If a state gas tax is dedicated to “highway purposes,” can you build light rail on Interstate lanes presumably funded with said tax?
We’ll find out in Washington state, where a prominent developer is suing the state over the question.
At issue is whether the Puget Sound regional transportation agency can build light rail on the HOV express lanes of the Interstate 90 floating bridge over Lake Washington (yes, it floats and it sank once) in order to connect the job rich Eastside (Microsoft, Expedia, etc.) with Seattle proper and its scads of commuters both traditional and reverse.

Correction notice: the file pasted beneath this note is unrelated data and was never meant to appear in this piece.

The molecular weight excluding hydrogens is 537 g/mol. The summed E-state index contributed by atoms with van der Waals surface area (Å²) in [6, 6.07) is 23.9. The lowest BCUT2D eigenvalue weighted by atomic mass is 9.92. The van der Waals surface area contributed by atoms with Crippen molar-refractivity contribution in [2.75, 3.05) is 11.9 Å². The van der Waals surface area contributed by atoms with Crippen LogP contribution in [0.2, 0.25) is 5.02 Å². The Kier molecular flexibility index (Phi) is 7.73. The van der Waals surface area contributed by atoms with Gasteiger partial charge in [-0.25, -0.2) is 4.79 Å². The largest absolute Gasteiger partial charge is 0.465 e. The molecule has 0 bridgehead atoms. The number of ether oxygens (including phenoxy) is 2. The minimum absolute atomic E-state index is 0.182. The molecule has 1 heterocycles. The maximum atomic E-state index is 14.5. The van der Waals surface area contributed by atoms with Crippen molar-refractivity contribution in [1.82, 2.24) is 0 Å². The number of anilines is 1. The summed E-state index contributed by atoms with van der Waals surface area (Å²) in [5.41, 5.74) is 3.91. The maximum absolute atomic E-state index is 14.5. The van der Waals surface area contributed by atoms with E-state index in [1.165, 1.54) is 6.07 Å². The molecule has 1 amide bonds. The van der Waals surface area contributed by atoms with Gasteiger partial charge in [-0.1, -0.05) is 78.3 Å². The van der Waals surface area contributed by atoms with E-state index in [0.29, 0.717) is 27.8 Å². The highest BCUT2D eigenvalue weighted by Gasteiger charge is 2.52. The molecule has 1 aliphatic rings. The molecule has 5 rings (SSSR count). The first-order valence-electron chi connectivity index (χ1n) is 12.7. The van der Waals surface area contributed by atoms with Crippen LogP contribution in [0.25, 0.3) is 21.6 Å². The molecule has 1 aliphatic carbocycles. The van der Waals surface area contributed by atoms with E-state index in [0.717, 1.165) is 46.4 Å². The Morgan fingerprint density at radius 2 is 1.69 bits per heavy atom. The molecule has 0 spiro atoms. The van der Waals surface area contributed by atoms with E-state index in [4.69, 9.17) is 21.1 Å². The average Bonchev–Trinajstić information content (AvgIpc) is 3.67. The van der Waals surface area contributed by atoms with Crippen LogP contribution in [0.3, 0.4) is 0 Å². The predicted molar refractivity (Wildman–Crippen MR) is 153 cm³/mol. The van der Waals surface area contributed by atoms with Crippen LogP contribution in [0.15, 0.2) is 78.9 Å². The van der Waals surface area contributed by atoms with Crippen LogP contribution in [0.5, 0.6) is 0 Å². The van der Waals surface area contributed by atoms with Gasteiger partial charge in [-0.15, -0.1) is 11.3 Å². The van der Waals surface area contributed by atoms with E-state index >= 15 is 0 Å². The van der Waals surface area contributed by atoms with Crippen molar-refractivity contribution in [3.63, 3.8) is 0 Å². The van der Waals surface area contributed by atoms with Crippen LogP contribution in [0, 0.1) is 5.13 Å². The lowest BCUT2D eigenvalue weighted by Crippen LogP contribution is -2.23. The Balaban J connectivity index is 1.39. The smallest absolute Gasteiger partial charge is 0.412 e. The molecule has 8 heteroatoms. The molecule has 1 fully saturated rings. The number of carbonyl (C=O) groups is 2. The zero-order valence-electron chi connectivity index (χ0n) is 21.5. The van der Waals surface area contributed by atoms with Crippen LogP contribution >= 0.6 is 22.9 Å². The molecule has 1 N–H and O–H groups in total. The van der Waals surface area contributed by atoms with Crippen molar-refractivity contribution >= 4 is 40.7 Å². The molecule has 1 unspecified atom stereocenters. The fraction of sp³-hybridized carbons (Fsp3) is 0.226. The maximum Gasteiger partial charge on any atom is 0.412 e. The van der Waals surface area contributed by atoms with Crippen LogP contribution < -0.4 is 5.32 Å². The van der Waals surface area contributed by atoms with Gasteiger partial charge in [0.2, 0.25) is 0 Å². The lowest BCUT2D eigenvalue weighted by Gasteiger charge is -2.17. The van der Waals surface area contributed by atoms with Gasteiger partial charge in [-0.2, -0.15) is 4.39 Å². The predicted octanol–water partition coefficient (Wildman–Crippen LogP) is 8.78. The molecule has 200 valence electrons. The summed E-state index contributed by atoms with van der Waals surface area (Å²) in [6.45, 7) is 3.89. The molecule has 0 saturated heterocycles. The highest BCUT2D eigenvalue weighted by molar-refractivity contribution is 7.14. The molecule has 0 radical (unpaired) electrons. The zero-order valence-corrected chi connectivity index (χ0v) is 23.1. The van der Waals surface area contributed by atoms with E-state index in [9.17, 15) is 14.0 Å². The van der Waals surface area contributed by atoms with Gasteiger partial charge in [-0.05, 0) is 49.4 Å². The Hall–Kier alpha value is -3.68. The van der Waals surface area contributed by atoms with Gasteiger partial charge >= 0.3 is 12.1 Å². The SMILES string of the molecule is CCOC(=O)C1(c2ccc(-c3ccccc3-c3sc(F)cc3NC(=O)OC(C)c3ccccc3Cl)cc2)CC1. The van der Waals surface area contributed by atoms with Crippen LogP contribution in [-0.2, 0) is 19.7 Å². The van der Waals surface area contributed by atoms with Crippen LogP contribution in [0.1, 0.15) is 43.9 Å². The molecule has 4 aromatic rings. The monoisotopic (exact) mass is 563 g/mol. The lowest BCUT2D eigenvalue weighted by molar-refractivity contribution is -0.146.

Under an amendment to the Washington State Constitution, state gas taxes can only be used for highways (and the extensive state ferry system).
The developer, Kemper Freeman, argues in his lawsuit that would prohibit the conversion of the I-90 HOV lanes to transit use.
Opponents counter with the fact that no highway capacity is to be eliminated, that federal monies paid for the vast majority of the original project, and that under the agreement to build the lanes they are considered “high capacity” transportation improvements which would include light rail.
The Supreme Court of Washington will hear the case this fall.
However, the bigger question illustrated by the hairpull is that if we are to truly make transportation a means to achieve stated goals (increased throughput of people and goods, reduced carbon emissions, etc.) on a national scale, can we get there with constitutional hurdles like this one--and Washington state is not alone in this regard--that mandate a chosen mode?